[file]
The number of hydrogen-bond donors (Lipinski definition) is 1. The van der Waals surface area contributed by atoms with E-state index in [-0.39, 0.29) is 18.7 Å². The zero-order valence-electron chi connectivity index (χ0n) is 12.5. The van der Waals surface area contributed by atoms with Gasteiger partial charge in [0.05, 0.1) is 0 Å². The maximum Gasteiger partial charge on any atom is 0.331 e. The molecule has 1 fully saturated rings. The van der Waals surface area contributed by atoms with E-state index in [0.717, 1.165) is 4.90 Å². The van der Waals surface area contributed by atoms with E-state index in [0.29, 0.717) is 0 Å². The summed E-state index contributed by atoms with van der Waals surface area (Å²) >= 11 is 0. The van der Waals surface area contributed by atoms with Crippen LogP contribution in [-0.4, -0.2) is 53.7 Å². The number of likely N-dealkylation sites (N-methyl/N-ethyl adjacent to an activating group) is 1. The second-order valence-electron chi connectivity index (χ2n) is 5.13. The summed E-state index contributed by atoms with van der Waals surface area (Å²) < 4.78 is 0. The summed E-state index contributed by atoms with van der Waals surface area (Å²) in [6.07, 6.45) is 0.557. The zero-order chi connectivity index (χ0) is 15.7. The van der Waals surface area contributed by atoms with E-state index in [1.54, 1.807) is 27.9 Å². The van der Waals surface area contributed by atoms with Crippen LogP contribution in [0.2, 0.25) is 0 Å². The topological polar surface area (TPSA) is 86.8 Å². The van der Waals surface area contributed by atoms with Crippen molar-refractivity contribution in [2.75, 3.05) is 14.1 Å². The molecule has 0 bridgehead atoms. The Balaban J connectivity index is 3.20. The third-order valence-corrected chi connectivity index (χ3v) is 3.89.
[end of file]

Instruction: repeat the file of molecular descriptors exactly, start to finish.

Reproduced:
The number of hydrogen-bond donors (Lipinski definition) is 1. The van der Waals surface area contributed by atoms with E-state index in [-0.39, 0.29) is 18.7 Å². The zero-order valence-electron chi connectivity index (χ0n) is 12.5. The van der Waals surface area contributed by atoms with Gasteiger partial charge in [0.05, 0.1) is 0 Å². The maximum Gasteiger partial charge on any atom is 0.331 e. The molecule has 1 fully saturated rings. The van der Waals surface area contributed by atoms with E-state index in [0.717, 1.165) is 4.90 Å². The van der Waals surface area contributed by atoms with E-state index in [0.29, 0.717) is 0 Å². The summed E-state index contributed by atoms with van der Waals surface area (Å²) >= 11 is 0. The van der Waals surface area contributed by atoms with Crippen LogP contribution in [-0.4, -0.2) is 53.7 Å². The number of likely N-dealkylation sites (N-methyl/N-ethyl adjacent to an activating group) is 1. The second-order valence-electron chi connectivity index (χ2n) is 5.13. The summed E-state index contributed by atoms with van der Waals surface area (Å²) < 4.78 is 0. The summed E-state index contributed by atoms with van der Waals surface area (Å²) in [6.07, 6.45) is 0.557. The zero-order chi connectivity index (χ0) is 15.7. The van der Waals surface area contributed by atoms with E-state index in [1.54, 1.807) is 27.9 Å². The van der Waals surface area contributed by atoms with Crippen LogP contribution in [0.2, 0.25) is 0 Å². The topological polar surface area (TPSA) is 86.8 Å². The van der Waals surface area contributed by atoms with Crippen molar-refractivity contribution in [2.75, 3.05) is 14.1 Å². The molecule has 0 bridgehead atoms. The Balaban J connectivity index is 3.20. The third-order valence-corrected chi connectivity index (χ3v) is 3.89.